TORONTO, Ont. — The RBC Canadian Manufacturing Purchasing Managers Index for April has good news for those worried the economic recovery may once again be slowing.
Canadian manufacturing business conditions in April improved to the greatest extent in 2012 so far, according to the Index, a monthly survey, which offers a comprehensive and early indicator of trends in the Canadian manufacturing sector
The headline RBC PMI – a composite indicator designed to provide a single-figure snapshot of the health of the manufacturing sector – signalled a solid improvement in Canadian manufacturing business conditions in April. At 53.3, up from 52.4 in March, the PMI was the highest in four months, but nonetheless remained below the average for the series.
The RBC PMI found that both output and new orders increased in April, with firms generally citing greater client demand. Notably, new export orders grew solidly and at the fastest pace for a year. Canadian manufacturers hired additional staff in April; however job creation was the slowest in three months. The rate of input price inflation was the strongest since last August.
“Favourable manufacturing conditions have been a prevailing force in Canada so far this year thanks, in part, to strong output and new export order growth in particular which accelerated in April at the fastest pace in a year,” said Craig Wright, senior vice-president and chief economist, RBC. “As the economy south of the border strengthens, we expect the Canadian manufacturing sector will continue to reap the benefits of increasing U.S. demand for key Canadian exports such as autos, machinery and lumber.”
The Index is conducted in association with Markit, a global financial information services company, and the Purchasing Management Association of Canada (PMAC).
“Encouraging signs came from the latest RBC PMI report, with both new orders and output increasing solidly in April. Manufacturers reported a pick up in new export orders, with greater demand from the U.S. particularly highlighted,” said Cheryl Paradowski, President and Chief Executive Officer, PMAC. “The increase in output contributed to higher input purchases and the first accumulation of input inventories since August 2011, which added to suppliers’ delivery delays. Although the RBC PMI signalled the strongest improvement in business conditions so far in 2012, it still remained below the series average in April.”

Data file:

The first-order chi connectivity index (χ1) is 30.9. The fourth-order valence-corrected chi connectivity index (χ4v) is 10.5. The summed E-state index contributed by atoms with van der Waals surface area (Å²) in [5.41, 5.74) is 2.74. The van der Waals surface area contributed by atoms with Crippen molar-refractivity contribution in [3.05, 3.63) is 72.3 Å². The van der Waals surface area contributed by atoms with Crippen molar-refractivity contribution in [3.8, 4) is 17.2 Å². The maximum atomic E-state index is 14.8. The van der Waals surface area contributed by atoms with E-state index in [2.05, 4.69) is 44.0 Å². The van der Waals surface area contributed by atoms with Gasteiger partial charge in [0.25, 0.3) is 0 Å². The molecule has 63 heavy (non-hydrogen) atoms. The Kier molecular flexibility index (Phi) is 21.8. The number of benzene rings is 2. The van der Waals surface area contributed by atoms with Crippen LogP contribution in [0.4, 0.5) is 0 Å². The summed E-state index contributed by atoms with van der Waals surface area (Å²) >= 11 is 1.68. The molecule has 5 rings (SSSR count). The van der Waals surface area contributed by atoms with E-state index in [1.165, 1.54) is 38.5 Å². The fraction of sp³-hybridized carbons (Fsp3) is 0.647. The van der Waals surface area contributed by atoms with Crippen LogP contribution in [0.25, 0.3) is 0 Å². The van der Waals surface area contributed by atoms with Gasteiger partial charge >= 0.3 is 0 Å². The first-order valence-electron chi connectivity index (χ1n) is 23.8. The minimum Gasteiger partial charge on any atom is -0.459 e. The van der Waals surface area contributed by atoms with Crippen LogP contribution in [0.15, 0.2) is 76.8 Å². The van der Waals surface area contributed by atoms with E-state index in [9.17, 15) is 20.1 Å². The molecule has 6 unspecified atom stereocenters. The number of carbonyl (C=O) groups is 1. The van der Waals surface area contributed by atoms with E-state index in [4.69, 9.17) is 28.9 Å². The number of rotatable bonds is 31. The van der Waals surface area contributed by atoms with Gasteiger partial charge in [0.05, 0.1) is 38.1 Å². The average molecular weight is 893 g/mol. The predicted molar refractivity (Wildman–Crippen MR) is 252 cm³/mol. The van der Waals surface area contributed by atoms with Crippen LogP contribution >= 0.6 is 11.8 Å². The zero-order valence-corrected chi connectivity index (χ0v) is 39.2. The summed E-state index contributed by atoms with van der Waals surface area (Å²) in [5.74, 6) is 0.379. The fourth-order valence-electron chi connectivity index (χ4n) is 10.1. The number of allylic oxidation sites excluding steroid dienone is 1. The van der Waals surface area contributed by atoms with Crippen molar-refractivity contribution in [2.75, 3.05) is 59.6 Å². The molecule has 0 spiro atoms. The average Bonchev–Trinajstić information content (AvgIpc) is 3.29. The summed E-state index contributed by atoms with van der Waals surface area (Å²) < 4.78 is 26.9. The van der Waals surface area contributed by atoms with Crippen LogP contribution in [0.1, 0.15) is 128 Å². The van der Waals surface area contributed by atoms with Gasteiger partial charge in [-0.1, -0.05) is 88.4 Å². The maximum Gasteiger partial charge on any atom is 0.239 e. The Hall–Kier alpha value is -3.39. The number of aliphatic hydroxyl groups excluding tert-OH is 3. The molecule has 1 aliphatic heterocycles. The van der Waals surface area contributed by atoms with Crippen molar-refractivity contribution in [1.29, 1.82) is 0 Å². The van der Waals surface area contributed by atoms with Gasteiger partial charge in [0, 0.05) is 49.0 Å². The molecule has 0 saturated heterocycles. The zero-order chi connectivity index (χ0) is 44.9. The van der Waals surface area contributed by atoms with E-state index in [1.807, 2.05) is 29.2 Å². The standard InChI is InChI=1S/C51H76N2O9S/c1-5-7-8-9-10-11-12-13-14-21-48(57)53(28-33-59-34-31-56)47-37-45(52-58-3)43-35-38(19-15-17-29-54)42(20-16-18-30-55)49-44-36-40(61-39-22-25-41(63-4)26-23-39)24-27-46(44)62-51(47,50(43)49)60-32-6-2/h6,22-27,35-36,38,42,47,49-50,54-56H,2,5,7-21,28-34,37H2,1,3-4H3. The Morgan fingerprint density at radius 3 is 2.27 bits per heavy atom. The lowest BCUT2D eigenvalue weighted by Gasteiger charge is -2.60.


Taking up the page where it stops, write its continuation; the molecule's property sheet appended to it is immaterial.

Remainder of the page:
In addition to the headline RBC PMI, the survey also tracks changes in output, new orders, employment, inventories, prices and supplier delivery times.
Key findings from the April survey include:
RBC PMI at four-month high, but still below the series trend
Greater client demand supports further increases in both total and export orders
Employment growth the weakest in three months
Firms largely linked improved business conditions to greater client demand and new contract wins in April. Approximately 35 per cent of firms received a larger volume of new orders compared with March, with the rate of growth accelerating to a four-month high. New work intakes from abroad also increased solidly in April, with new export orders from the U.S. particularly mentioned by survey respondents.
Reflective of the increase in new orders, Canadian manufacturers raised production and depleted stocks of finished goods in April. Output has increased in each month since data collection began in October 2010, with the latest rise the strongest since last December, while inventories of post-production goods declined for the tenth month running. Concurrently, backlogs of work were broadly unchanged since March.
The amount of inputs bought by Canadian manufacturing companies increased solidly during the latest survey period. Input inventories also rose, increasing for the first time since August 2011. Suppliers’ delivery times meanwhile lengthened further in April, with the latest deterioration in vendor performance the greatest in seven months.
Employment in Canada’s manufacturing sector rose for the third consecutive month in April. Firms that hired additional staff generally commented on larger production requirements. That said, the rate of job creation eased since March, was slower than the series average, and the weakest in the current sequence of growth.
Input costs rose further in April, with panellists particularly mentioning fuel and raw materials as having increased in price. The rate of input price inflation was marked and the strongest in eight months. Firms passed parts of their greater cost burdens on to clients by raising their selling prices. Output charges rose solidly over the month, in contrast to a slight reduction reported in March.
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